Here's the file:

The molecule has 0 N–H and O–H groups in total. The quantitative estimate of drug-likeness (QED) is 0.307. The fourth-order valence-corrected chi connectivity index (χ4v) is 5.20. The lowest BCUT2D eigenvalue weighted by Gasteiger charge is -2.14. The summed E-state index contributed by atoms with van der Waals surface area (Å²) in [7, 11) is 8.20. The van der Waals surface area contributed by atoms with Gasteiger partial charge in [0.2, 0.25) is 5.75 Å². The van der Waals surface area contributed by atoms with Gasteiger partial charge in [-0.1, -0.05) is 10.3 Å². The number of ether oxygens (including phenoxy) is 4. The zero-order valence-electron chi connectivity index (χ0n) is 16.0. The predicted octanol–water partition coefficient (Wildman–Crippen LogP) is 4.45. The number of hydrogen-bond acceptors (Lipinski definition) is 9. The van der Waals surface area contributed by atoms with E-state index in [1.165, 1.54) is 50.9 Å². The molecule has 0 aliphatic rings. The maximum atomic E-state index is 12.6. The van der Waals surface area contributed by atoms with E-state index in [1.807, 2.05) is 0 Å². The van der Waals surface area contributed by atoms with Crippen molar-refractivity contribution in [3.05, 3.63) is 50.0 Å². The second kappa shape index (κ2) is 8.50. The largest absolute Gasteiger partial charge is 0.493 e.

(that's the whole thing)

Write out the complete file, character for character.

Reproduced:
The molecule has 0 N–H and O–H groups in total. The quantitative estimate of drug-likeness (QED) is 0.307. The fourth-order valence-corrected chi connectivity index (χ4v) is 5.20. The lowest BCUT2D eigenvalue weighted by Gasteiger charge is -2.14. The summed E-state index contributed by atoms with van der Waals surface area (Å²) in [7, 11) is 8.20. The van der Waals surface area contributed by atoms with Gasteiger partial charge in [0.2, 0.25) is 5.75 Å². The van der Waals surface area contributed by atoms with Gasteiger partial charge in [-0.1, -0.05) is 10.3 Å². The number of ether oxygens (including phenoxy) is 4. The zero-order valence-electron chi connectivity index (χ0n) is 16.0. The predicted octanol–water partition coefficient (Wildman–Crippen LogP) is 4.45. The number of hydrogen-bond acceptors (Lipinski definition) is 9. The van der Waals surface area contributed by atoms with E-state index in [1.165, 1.54) is 50.9 Å². The molecule has 0 aliphatic rings. The maximum atomic E-state index is 12.6. The van der Waals surface area contributed by atoms with E-state index in [1.807, 2.05) is 0 Å². The van der Waals surface area contributed by atoms with Crippen molar-refractivity contribution in [3.05, 3.63) is 50.0 Å². The second kappa shape index (κ2) is 8.50. The largest absolute Gasteiger partial charge is 0.493 e.